Healthcare Improvement Scotland (HIS) has today issued a report following a review of the care of older people in the Borders General Hospital, which took place over four days in April 2016.
NHS Borders welcomes the report.
The purpose of the review, which was undertaken at the request of NHS Borders Chief Executive Jane Davidson, was to assess the standards of care provided to older people in the Borders General Hospital.
“I took this step because as an organisation we are committed to providing good quality care, and as a direct result of the complaint reported on by the Scottish Public Sector Ombudsman”, explains Jane.
“The observations of the Inspectors provide us with an independent, robust view of the quality of care we provide. They help us to understand where our improvement work should be focused so that we can do more and better for our patients”.
The report, which identifies eight areas of good practice, commends the person-centred, learning culture within NHS Borders and the enthusiasm for change and improvement.
The twelve areas for improvement identified by the Inspectors, and our plans to address these, are contained within the published Action Plan.
Commenting on the report, Director of Nursing, Midwifery and Acute Services at NHS Borders, Evelyn Rodger, said; “This robust and rigorous review has illustrated the steps that have been taken to improve the care we provide to older people, based on learning from previous inspections, reports and patient feedback, particularly complaints.”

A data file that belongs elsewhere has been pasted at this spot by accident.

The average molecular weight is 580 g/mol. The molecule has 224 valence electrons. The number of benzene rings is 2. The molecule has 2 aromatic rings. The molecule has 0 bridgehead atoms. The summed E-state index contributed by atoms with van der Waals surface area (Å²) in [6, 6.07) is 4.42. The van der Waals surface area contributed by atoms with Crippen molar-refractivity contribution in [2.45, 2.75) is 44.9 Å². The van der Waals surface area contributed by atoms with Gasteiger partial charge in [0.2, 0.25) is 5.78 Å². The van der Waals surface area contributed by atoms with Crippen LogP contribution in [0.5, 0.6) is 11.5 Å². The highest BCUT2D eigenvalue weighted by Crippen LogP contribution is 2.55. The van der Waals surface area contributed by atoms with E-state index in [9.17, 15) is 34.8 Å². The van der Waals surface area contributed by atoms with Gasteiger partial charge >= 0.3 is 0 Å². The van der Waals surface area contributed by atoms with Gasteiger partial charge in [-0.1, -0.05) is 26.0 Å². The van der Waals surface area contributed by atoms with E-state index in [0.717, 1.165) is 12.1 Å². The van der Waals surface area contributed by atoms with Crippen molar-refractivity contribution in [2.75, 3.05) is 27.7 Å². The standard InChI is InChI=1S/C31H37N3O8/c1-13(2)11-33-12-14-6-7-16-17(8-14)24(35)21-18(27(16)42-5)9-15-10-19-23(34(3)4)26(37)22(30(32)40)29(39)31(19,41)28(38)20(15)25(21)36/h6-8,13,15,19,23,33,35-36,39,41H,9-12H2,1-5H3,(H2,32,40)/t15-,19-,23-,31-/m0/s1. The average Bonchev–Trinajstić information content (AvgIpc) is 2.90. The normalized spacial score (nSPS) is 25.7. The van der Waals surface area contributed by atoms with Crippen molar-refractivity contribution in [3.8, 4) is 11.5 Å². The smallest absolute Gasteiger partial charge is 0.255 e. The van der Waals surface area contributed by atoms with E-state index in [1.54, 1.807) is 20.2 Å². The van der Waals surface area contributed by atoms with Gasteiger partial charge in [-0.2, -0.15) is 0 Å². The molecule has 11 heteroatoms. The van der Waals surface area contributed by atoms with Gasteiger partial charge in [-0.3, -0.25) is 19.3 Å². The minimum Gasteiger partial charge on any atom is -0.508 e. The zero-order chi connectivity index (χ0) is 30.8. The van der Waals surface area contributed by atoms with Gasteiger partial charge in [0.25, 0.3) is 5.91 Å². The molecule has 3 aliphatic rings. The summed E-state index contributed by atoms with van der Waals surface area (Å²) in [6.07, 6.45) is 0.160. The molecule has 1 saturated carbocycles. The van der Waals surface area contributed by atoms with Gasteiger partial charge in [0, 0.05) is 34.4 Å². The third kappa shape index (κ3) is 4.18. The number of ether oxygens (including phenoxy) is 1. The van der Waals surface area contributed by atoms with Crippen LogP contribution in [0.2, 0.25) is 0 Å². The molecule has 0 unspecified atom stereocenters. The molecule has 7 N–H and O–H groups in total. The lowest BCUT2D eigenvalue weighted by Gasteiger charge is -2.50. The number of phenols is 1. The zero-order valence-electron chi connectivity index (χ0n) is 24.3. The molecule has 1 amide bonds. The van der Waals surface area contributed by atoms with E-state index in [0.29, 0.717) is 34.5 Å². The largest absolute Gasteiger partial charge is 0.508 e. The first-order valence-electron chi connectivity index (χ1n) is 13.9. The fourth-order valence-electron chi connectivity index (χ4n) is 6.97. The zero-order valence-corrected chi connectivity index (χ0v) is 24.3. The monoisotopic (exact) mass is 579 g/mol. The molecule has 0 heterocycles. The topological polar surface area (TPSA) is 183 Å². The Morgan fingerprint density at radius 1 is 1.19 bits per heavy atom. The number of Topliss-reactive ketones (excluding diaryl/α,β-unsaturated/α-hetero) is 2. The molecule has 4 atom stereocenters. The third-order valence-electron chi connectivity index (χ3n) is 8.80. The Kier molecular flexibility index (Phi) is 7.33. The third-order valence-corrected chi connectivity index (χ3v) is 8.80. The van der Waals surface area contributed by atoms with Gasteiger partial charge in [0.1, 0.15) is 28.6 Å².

Medical Director Andrew Murray added; “Through our quality assurance reviews and safety meetings, both identified as areas of good practice in the report, our staff continue to work hard to address any issues with care as they arise, so that they can be rectified and followed up immediately.
“I would like to thank the staff for their ongoing commitment and care. All inspections are a snapshot of a point in time, and provide learning opportunities for us, and it is helpful that Healthcare Improvement Scotland inspectors work with us to be the best we can be.”
Chairman of NHS Borders, John Raine said; “This report is encouraging, constructive and helpfully identifies the areas in which there is scope for improvement.
“The recognition of our ongoing work around leadership and governance as an area of good practice, and the change to an increasingly person centred culture is endorsed by the positive feedback gathered by the Inspectors from patients, families and carers.
“To see highlighted in the report that ‘all patients we observed were being treated with compassion, dignity and respect’ and that there was ‘good communication and team working’, is evidence that our learning from complaints is being put into action.
“The report will be shared across our organisation and our focus on visible leadership, scrutiny and challenge to ensure that we are delivering the care that is right for our patients will remain.”
Further information about HIS, its inspection visits and methodology and audit tools used can be found at www.healthcareimprovementscotland.org